Artist : Joe Slucher
Author : Shona Kinsella
Miranya rolled over and breathed out in a sharp huff. The thin blanket tangled between her legs and she kicked at it in frustration. Outside, the night birds were singing, and she could hear the distant call of monkeys and their smaller cousins, brapins. A cool breeze blew through the window, making the shutter creak and Miranya rolled over again, to face the window. The slice of sky that she could see was filled with stars and the air smelled sweet, heavy with the scent of rain and the perfume of night-blooming jasmine. Somewhere, a woman laughed and a brapin voice mimicked her.
Thank you, Fetuh, for saving the village.
In the days since the mountain had almost exploded, things had largely gone back to normal. The soot and ash had been scrubbed from the buildings and streets. Those few who had died had been laid to rest and mourned. The only indication left that a tragedy had been so narrowly averted lay in the slightly manic behaviour of some of the villagers, grabbing at a life they had thought lost. Miranya would not be surprised if there was a glut of babies born nine months from now.
She had gotten what she wanted, so why wasn’t she happy? The new tattoo on her shoulder throbbed with a heat that spread through her. It was time to start paying her debt. Sighing heavily, she sat up in bed and looked around the small room that she slept in. Everything was neat and orderly, just how she liked it. That would have to change, if she was to serve the god of chaos. Of all the Onao, why did it have to be Fetuh who answered?
There wasn’t even a shrine to Fetuh in the village. She supposed that would be a good place to start acting as his priestess. But what sort of things to place on a shrine to Him? Mismatched bits and bobs? She cupped her chin in her hands, thinking hard. Many years ago, when she was just a child, a travelling priest of Fetuh had stayed in the village for a short time, a few weeks maybe, before moving on.
The man had been short and dishevelled, but he was filled with kindness and his pockets were full of exotic sweets which he gave away freely to the children of the village. Miranya strained her memory, trying to recall what items this priest had carried with him, but, other than a wooden bowl and some candles, she couldn’t remember anything specific. He did have the most fabulous cloak, though, long and dusty at the bottom from trailing along the ground but woven of many brightly-coloured fabrics in a riotous rainbow. Something had caught the light, too. Sparkled.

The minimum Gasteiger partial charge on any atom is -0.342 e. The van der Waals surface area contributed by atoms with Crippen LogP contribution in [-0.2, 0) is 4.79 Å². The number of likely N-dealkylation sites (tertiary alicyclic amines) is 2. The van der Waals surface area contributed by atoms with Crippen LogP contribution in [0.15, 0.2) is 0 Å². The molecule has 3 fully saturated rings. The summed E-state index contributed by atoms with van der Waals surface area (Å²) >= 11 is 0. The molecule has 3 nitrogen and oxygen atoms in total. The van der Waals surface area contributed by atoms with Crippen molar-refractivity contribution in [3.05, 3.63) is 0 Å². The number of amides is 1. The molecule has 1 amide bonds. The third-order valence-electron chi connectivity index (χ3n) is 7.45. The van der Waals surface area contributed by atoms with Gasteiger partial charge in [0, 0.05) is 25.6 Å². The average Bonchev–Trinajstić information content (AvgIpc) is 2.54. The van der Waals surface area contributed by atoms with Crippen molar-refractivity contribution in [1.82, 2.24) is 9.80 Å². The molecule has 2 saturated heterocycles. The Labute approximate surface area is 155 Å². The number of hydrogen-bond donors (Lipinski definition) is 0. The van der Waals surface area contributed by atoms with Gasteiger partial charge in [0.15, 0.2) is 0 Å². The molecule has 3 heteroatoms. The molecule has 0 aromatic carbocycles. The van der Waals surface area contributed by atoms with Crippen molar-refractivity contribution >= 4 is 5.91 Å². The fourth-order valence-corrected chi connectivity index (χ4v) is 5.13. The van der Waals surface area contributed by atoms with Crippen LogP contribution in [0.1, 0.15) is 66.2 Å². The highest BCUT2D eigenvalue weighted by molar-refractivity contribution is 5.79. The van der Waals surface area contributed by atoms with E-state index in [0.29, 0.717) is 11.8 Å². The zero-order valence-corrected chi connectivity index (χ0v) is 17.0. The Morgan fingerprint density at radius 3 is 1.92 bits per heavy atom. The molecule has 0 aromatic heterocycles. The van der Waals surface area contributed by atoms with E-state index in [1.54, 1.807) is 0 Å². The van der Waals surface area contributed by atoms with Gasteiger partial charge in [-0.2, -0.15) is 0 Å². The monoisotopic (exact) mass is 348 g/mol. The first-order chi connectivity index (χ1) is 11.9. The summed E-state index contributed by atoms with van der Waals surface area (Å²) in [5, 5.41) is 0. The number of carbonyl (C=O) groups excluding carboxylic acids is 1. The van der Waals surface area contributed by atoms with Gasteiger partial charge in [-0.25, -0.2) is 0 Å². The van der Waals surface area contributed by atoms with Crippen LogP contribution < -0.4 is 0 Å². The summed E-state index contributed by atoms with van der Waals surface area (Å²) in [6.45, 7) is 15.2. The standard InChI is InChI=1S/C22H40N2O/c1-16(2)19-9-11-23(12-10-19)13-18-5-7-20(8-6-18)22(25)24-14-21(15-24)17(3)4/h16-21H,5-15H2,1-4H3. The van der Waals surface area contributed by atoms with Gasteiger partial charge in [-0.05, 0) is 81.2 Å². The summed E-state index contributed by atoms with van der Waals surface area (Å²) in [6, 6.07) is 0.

Still thinking about that long ago priest, Miranya got up and went to her sewing basket.
The next morning, Miranya went out for a walk around the village as soon as she had broken her fast. Hanging it her side was a brightly coloured bag that she had stayed up all night sewing and filling with supplies. It was patched together from various pieces of leftover fabric that had been tucked away with her sewing basket, waiting for an opportunity to be useful. Inside, Miranya had placed a small clay offering bowl, some strips of ribbon, a candle and a small plant that she had dug up from her garden. Having met Fetuh in his garden, she thought He would appreciate the gift of a herb to grace His shrine.
She paid close attention to the small shrines to various other Onao that graced the streets, their positioning and layout, and how many people seemed to pay attention to them.
She was surprised by how many faces she saw, how many new buildings ringed the village. When did we get so big?
Since her mother’s death a few years ago, Miranya had drawn into herself more and more, avoiding people as often as she could. Her mother had left behind a modest sum of money and Miranya supplemented that with working in the back shop for the town seamstress, taking responsibility for easy but time-consuming tasks, such as pinning fabric and small repairs. Content with her own company, Miranya only spoke to a handful of people on a regular basis.
All that would have to change.
As a priestess, she would have to be available to people at the very least, but she suspected Fetuh would want more than that. She thought it likely that He would want her to reach out to people, to build a community around Him. It finally struck her how much her life would have to change. She came to a halt in the middle of the street, covering her face with her hands.